Typical street scene in Santa Ana, El Salvador. (Photo: iStock)

Typical street scene in Santa Ana, El Salvador. (Photo: iStock)

IMF Survey: ‘Too Complex to Fail’ the Real Issue, Says IMF

November 10, 2009

  • Size, linkages between firms are among the principles to consider
  • Connections between financial sector and economy key to assessing risk
  • Goal is framework to determine firm's importance to financial system

Governments should consider the potential of financial institutions to severely damage global financial and economic stability in assessing when firms are “too complex to fail,” according to the IMF.

‘Too Complex to Fail’ the Real Issue, Says IMF

The failure of Lehman Brothers sparked debate on the risks a firm can pose to global financial stability (photo: Nicholas Roberts/AFP)


In a paper issued on November 7 the IMF added to the policy debate on how to help countries determine the systemic importance of financial institutions and markets.

The collapse of Lehman Brothers in September 2008 laid bare the previously unrecognized potential for one firm’s demise to cause devastating effects to both global financial stability and the world economy. The large investment bank’s failure prompted a worldwide debate about the problems created by institutions that have come to be known as “too big to fail.” IMF Managing Director Dominique Strauss-Kahn recently said the core of the issue is not only a matter of size, but one of complexity and systemic importance.

Clear criteria guide policymakers

The paper, “Guidance to Assess the Systemic Importance of Financial Institutions, Markets and Instruments: Initial Considerations,” was prepared by the IMF, along with the Financial Stability Board and the Bank for International Settlements, at the request of the leaders of the G-20 group of industrialized and emerging market economies. It sets out the criteria and principles to help countries determine which firms and markets are systemically important.

The paper outlined three main principles:

• The size of a financial firm or market, and the volume of financial services it provides

• The extent to which other parts of the financial system can provide the same services in the event of a firm or financial market’s failure

• The linkages between financial institutions, which might create repercussions in the event of a firm’s failure

According to the paper, factors that might be considered indicators of a firm’s vulnerability, and its increasing risk to the financial system overall, include:

• Leverage, which is borrowed capital used to increase a firm’s potential returns

• Illiquid assets, which may need to be sold in order for a firm to raise funds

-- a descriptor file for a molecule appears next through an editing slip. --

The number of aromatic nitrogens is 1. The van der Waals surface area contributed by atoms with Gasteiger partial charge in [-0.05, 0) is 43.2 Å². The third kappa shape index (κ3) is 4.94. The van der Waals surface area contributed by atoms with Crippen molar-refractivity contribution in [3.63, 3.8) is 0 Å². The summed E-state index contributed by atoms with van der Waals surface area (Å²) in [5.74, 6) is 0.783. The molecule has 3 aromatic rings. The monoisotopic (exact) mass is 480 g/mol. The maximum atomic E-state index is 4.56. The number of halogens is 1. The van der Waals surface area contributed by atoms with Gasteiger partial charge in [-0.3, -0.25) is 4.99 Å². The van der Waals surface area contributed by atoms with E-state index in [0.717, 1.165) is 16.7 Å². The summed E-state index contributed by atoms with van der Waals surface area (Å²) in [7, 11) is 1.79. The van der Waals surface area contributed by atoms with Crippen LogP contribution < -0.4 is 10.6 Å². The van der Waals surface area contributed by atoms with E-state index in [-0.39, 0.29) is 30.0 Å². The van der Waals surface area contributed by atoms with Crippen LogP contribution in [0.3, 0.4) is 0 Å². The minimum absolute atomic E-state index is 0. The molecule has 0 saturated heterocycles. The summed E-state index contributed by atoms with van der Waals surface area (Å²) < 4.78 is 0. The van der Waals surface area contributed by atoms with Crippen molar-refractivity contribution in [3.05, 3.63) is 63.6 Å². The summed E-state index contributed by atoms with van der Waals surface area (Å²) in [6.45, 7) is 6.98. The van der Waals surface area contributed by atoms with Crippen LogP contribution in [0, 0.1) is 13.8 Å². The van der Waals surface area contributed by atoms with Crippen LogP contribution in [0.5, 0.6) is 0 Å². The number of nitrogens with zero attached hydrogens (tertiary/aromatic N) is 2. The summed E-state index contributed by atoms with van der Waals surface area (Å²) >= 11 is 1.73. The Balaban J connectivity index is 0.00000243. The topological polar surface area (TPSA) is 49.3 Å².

• The complexity of a firm, coupled with the availability of reliable information about a firm’s investments in a particular security or industry

Mix of policies a strong approach

Countries currently use a wide range of techniques to identify a firm’s systemic importance, according to the paper. A mixture of indicators, both quantitative and qualitative, along with stress testing are used, and many countries rely on more than one method to assess the importance of a firm in the overall financial system. The choice of the most suitable one for any given country depends on its financial system. The paper also said the use of judgment will be an important part of the assessments, as well as a review of the capacity to deal with failures of institutions and markets when they occur.

The IMF also said countries are increasingly focusing on the linkages between their financial systems and their economies in their analysis of a firm’s importance.

The IMF has examined individual countries’ proposals to incorporate systemic risk into the reforms of their financial regulations. In July this year, the IMF, as part of its annual assessment of the health of the U.S. economy, known as an Article IV Consultation, included a review of the government’s proposed reforms to financial regulation. The reforms are part of the U.S. plan to monitor risks across the financial system, which emerged as a critical regulatory gap in the current economic crisis.

The IMF said the U.S. government’s proposal leaves a number of issues unaddressed, including the rules for identifying who is systemically important.

Flexible framework

The IMF said the principles could be used by countries to set up a framework to determine the systemic importance of a firm, and would be flexible enough to apply to a broad range of countries. The framework set up by countries could include:

• The definition of systemic importance

• The roles and responsibilities of the agencies involved in the assessments

• The independence, accountability, and powers of the agencies involved

• The frequency of the assessments

• A periodic review of the framework

Countries might also want to take into account the mix of information to be used, both quantitative and qualitative, as well as how the results would be communicated to the various regulators, central banks, and financial markets, both nationally and internationally. Given the connections between financial institutions around the world, international cooperation will be a key element in assessing systemic importance.

Governments could use the guidelines to help them adjust their financial regulation and oversight, as they consider reforms to the rules governing their financial systems.

Eventually, once frameworks have been put in place and tested in the heat of battle, countries may wish to consider developing a new set of international standards for identifying firms and markets that are critical to international financial stability, the IMF said.

Comments on this article should be sent to imfsurvey@imf.org